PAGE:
In his new book, Made In North Korea, tour guide Nicholas Bonner compiles the most comprehensive collection of the nation’s graphic ephemera to date.

In his new book, Made In North Korea, tour guide Nicholas Bonner compiles the most comprehensive collection of the nation’s graphic ephemera to date.

Advertisement and propaganda are a given constant of modern society. They’re everywhere: From the huge popularisation of ‘Keep Calm and Carry On’ merchandise all the way to the iconic Coca-Cola red, we have been conditioned to recognise certain references, and have begrudgingly accepted that the way a message is told is almost as important as the message itself. But what stories do these kinds of labels tell if you take away capitalism?

Several, apparently. Nicholas Bonner lives in Beijing, running Koryo Tours – a travel agency specialising in bringing tourists to the Democratic People’s Republic of Korea. He has been visiting the secretive country since 1993. During these travels, Nicholas has amassed an impressive collection of thousands of graphic design items pertaining to the secretive state – ranging from train tickets, all the way through to postcards and cutlery packages offered in planes.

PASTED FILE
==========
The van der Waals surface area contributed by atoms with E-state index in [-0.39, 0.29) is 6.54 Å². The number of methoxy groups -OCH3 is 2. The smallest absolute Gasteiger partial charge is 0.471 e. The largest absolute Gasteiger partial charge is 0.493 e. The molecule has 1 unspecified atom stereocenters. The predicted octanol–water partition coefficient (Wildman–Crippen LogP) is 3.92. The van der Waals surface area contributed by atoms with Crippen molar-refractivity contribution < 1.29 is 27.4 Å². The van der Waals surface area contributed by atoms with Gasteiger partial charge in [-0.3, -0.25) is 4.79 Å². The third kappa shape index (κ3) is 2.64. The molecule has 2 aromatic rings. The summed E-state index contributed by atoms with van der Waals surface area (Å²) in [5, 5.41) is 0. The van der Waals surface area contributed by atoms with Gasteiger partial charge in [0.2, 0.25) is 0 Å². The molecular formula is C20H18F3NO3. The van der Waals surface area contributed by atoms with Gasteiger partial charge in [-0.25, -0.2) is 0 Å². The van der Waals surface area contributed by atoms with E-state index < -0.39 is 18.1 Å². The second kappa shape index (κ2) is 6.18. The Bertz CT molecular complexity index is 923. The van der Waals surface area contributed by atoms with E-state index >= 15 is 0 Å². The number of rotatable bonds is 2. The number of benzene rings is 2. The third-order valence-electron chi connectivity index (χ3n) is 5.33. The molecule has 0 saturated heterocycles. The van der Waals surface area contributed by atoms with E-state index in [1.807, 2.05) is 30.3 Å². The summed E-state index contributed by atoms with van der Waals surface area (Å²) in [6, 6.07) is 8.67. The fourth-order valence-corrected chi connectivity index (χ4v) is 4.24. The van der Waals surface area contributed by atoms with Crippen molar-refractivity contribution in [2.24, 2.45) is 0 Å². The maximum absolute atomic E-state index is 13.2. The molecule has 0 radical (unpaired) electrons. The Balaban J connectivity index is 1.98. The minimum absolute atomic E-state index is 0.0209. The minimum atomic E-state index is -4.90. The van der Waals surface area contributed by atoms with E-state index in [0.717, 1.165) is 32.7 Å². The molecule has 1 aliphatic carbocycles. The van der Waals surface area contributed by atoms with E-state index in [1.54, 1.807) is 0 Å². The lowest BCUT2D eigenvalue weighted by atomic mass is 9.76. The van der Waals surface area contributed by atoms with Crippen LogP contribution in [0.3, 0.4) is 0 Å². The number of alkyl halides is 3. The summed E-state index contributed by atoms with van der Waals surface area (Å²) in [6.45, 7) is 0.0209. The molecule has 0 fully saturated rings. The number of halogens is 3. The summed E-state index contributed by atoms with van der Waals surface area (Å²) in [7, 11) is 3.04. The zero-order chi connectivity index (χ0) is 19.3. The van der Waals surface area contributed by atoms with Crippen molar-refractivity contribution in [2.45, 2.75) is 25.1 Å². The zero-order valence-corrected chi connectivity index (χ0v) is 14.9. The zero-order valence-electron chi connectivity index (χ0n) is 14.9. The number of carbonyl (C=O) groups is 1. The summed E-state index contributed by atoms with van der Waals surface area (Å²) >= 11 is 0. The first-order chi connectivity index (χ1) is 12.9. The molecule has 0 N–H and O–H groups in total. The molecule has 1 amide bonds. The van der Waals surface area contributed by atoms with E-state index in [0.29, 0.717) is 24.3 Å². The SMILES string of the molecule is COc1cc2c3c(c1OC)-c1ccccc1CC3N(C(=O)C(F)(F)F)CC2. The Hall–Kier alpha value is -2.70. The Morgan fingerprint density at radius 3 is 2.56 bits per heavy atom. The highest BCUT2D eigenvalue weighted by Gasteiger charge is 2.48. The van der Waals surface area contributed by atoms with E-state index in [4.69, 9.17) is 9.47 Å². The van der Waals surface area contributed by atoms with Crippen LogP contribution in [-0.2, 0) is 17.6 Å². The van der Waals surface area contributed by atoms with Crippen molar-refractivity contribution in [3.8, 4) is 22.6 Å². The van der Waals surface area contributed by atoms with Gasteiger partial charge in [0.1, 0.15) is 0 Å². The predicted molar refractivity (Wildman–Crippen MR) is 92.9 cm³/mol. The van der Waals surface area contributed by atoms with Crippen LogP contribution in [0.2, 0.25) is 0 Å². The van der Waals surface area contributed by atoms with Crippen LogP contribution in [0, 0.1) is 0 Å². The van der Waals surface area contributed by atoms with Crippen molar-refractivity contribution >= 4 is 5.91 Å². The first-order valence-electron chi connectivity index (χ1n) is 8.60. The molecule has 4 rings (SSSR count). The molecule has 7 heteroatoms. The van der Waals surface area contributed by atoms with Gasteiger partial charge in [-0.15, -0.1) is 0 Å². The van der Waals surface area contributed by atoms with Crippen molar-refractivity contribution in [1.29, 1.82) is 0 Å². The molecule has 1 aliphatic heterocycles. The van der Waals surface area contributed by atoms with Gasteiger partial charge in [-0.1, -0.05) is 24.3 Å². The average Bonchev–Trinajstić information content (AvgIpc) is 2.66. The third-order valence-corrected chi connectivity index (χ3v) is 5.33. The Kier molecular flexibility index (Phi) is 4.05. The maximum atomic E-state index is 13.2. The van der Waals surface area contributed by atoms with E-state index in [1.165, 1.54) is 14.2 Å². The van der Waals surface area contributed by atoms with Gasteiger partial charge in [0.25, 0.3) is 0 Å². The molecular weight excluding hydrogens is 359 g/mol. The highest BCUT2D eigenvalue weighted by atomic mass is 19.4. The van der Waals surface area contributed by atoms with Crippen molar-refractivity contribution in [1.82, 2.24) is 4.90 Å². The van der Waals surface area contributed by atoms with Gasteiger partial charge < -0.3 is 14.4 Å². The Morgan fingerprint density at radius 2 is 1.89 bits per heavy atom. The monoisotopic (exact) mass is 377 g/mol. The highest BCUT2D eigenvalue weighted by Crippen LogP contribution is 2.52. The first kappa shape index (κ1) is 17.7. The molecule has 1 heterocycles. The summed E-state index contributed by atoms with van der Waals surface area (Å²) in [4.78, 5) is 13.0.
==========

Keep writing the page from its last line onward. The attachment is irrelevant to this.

And while these pieces separately may not seem to amount to much besides the visual and touristic, when placed together they form an intricate picture of over twenty years of North Korean society, going much further than propaganda and the news. The design choices present in these items capture many things. There’s the shift in the country’s relationship with the West, the modernisation of art, as well as the hurdles faced by North Korean citizens over the years.

Now, this history has been condensed in Made in North Korea. Published by Phaidon, the book features a selection of a few hundred items from Nicholas’ collection, amassed through years of dedicated hoarding, now methodically organised and accompanied by eight short essays, each one of them dissecting the social context in which these pieces were created.

Picked up along the tourist route, all of these are classified by Richard as common objects that any visitor would come in touch with. The collection is beautiful in itself, showing the strong influences of Soviet design in the colourful North Korean artwork, but it also offers a unique insight into the secretive state’s history, and places a question of how much stylistic freedom there is for artwork that is state-controlled.

Commemorative stamp sets featuring the British Royal Family. Images of North Korean leaders are venerated and would never be shown on any products other than books they have penned themselves, such as The Great Teacher of Journalists (by Kim Jong Il).

Commemorative stamp sets featuring the British Royal Family. Images of North Korean leaders are venerated and would never be shown on any products other than books they have penned themselves, such as The Great Teacher of Journalists (by Kim Jong Il).

Box for a locally made toy gun that fires plastic bullets. The gun features the Korean Army slogan ‘Il Tang Paek’ meaning ‘one is the match for one hundred (enemies)’. The hedgehog is a popular cartoon character (representing the Korean hero) fighting the wolf and the weasel (representing the enemy  - the Americans).